5. Get Federal Copyright Registration for Your Creative Work
You become the copyright owner of your work when it’s fixed in a tangible medium (assuming it’s copyrightable), but when your work is federally registered, you can enforce your rights under federal copyright laws. No, you don’t have to register your work to own the copyright, but doing so turns your rights into federal statutory rights, which means your rights are enforced under federal law statute — the copyright law passed by Congress.
As a copyright owner, you get a bundle of exclusive rights to reproduce your work, distribute copies of your work, prepare derivative works from your original work, perform your work, and display your work. Even if you don’t think your creative work has value today, it has tremendous potential value, and your business could lose money if someone else uses it without your permission.
By obtaining federal copyright registration for your work within 90 days of first publication (or the first time it was made available to the public), you can collect fees and damages without having to prove actual damages. This is a huge benefit to your business!
Breaking copyright rules can be a very costly mistake that you don’t want to have to pay for with your time or money. It’s your responsibility to understand and comply with the law.
If you pay someone (an employee, contractor, or social media company) to handle your social media marketing activities, make sure they understand copyright laws and are following them because ultimately, your business will be held responsible for any mistakes.
Social Media Photo via Shutterstock
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It may even be better to just stick with uncopyrighted work just to get yourself out of trouble. It can be a sticky situation to face later on if you take it for granted.
Agreed, Aira. Using work in the public domain or work with very clear permissions, e.g. royalty-free images from a credible website, is the safest bet. However, being educated about copyright and how it affects your business will give you more flegibility without fear of getting into trouble!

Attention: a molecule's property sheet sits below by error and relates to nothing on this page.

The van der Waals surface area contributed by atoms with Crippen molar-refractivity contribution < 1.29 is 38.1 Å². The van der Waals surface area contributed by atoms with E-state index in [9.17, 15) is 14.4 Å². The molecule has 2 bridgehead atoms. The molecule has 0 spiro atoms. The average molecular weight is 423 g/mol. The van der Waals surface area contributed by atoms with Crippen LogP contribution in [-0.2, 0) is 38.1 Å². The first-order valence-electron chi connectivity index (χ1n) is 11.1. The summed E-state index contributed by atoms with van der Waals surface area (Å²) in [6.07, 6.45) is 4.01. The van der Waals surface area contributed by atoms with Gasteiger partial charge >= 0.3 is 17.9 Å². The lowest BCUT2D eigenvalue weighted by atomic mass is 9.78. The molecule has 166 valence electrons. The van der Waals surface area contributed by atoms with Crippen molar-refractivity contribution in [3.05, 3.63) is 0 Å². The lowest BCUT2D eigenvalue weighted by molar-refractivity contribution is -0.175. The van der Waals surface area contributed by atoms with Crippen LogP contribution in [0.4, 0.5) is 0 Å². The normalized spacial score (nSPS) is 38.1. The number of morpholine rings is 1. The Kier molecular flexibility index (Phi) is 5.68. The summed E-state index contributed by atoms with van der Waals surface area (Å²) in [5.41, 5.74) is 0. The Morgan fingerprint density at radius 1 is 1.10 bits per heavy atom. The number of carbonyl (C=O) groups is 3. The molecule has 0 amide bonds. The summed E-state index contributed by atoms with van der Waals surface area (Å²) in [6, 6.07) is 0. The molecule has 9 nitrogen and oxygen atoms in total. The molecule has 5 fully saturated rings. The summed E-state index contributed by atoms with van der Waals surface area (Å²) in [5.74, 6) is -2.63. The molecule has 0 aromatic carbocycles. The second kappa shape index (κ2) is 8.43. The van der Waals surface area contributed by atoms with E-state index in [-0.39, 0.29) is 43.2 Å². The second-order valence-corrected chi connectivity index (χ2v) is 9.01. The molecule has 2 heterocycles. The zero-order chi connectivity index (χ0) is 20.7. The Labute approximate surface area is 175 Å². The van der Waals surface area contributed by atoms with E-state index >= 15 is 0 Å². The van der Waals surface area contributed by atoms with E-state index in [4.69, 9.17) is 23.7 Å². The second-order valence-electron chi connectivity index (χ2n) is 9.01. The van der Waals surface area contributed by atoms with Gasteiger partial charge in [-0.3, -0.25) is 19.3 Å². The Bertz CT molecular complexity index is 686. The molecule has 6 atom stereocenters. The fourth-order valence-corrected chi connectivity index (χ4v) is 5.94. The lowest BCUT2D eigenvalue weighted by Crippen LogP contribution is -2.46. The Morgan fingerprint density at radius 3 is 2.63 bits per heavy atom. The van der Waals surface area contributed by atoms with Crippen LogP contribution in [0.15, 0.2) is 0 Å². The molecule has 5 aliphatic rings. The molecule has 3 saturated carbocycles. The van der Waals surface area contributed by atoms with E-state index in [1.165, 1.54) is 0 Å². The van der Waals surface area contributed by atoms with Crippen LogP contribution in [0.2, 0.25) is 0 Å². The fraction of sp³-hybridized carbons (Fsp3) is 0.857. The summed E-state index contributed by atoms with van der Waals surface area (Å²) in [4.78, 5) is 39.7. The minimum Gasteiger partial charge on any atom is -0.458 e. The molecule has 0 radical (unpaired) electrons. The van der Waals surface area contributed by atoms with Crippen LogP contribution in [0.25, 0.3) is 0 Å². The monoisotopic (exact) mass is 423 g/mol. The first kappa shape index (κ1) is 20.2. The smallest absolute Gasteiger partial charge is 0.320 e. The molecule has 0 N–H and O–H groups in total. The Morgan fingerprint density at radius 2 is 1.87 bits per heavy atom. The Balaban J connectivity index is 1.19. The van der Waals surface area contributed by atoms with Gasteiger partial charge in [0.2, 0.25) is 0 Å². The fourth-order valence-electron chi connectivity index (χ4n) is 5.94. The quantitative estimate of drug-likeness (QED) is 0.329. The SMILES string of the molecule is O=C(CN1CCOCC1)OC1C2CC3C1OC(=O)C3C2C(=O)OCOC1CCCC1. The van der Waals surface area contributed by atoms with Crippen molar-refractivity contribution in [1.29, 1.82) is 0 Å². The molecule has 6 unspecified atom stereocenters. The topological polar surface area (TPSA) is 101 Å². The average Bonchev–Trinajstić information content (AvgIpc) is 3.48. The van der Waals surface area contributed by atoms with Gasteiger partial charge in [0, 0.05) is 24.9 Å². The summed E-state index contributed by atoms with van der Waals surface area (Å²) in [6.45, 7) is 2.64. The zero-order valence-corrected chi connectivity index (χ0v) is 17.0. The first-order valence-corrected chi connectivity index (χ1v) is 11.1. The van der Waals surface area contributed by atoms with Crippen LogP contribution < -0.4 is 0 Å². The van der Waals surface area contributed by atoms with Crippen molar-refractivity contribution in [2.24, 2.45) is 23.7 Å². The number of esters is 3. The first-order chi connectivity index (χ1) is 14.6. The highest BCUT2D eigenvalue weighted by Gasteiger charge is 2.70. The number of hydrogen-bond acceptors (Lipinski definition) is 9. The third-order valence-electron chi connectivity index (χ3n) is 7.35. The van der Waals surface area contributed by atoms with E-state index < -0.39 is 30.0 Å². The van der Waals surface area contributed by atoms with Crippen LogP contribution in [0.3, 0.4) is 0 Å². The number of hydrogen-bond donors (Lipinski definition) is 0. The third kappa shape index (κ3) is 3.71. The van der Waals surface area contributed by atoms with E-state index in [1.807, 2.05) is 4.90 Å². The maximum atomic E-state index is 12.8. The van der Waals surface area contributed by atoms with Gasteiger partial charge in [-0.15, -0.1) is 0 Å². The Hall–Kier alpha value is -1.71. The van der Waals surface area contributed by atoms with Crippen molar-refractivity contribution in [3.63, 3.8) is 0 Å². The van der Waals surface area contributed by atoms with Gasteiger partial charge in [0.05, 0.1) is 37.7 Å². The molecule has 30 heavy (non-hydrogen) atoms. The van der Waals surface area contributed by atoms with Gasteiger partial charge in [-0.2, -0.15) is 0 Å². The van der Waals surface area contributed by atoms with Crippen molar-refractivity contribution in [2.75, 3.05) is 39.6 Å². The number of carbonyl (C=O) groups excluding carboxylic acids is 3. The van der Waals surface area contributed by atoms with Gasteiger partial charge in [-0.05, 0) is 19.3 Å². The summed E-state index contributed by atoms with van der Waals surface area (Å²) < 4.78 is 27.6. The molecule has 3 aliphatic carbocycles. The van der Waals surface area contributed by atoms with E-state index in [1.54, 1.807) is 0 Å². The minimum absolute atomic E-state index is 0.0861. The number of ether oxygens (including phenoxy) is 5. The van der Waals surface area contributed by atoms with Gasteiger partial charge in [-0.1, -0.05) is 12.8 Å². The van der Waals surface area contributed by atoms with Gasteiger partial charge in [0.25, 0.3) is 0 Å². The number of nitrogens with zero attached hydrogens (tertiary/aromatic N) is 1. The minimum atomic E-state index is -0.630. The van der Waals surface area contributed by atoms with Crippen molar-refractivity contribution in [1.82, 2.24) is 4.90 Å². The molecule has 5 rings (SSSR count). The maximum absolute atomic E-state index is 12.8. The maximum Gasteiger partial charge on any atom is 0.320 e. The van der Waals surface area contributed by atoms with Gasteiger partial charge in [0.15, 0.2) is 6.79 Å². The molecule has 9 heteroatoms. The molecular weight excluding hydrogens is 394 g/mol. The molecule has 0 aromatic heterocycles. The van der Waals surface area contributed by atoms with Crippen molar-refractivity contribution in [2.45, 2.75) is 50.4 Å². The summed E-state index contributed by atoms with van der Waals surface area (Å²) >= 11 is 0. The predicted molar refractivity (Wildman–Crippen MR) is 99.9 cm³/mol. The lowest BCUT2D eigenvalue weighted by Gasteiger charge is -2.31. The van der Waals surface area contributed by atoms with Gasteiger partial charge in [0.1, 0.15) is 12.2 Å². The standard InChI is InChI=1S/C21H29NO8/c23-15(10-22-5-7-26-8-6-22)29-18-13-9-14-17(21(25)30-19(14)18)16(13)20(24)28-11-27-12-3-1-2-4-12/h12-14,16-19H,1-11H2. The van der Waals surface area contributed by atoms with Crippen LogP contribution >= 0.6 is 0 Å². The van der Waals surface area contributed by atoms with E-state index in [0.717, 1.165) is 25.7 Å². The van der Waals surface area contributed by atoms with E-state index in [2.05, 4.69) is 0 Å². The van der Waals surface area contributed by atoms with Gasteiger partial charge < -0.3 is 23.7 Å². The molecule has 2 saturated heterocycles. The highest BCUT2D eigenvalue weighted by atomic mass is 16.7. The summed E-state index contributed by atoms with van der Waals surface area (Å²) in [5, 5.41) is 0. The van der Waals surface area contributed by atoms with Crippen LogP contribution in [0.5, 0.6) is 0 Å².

kelly, I have been told through readytoshare.org that courts say that the apparel industry is to utilitarian. what is your comment on this? Basically the source above said that the courts say the apparel business’s does not need anymore intellectural property protection. To give an example…Budweiser. There are currently a belly band out their for dogs that says Buttweiser and the logo image of Budweiser and this is okay to do so long as you are making fund of it, yes?
Second question, so I have an e-commerce business selling doggie apparel and accessories. My products come from varies business partners I do business with on a day by day basis. Some of these individuals are reluctant to sign any legal document that we had our attorney draw up-giving our business permission in using their photos that they have agreed to sell us so we can sell on our e-commerce store? what would your response be to them and should we not do business with those who disagree to sign our legal document for permission in using their photos? Those who refused to sign our legal document were okay with simply sending us an email stating that it’s okay for us to use their images on our website and social media. Would this be sufficient enough in protecing us? What are some of your suggestions?
Sorry for the errors in spelling, oops!
No problem, Jennifer! I post a response to your comment shortly.
Wow copyright is a complicated and confusing subject. Thanks for the plain English information.
My pleasure, Nigel! Thank you for your comment.
It’s great to have guides like this one when it comes to copyrights because it is indeed a tricky subject. For bloggers who use free stock photos, it won’t hurt to double check the CC license of an artwork. Most of the time, artworks from free stock sites don’t need attribution but sometimes they do… same goes with Flickr images labeled for reuse.
Thanks, Mariel, for your comment. An ounce of prevention is always worth a pound of cure. CheckIng and double checking that you have permissions to use third party content is great advice!
I agree that using uncopyrighted work is the best way to stay out of trouble. It’s tough though because the good stuff is all copyrighted. That’s why I read those agreements twice. Takes longer but I sleep better at night 🙂
To obtain a copyright, you or your business must show three things, including that: you authored a creative work. the work is original, and. the work is fixed in a tangible medium of expression.
Copyright covers both published and unpublished works- so the subject matter doesn’t need to be circulating in the public. This distinction is important for companies that are spending tremendous resources, both time and money…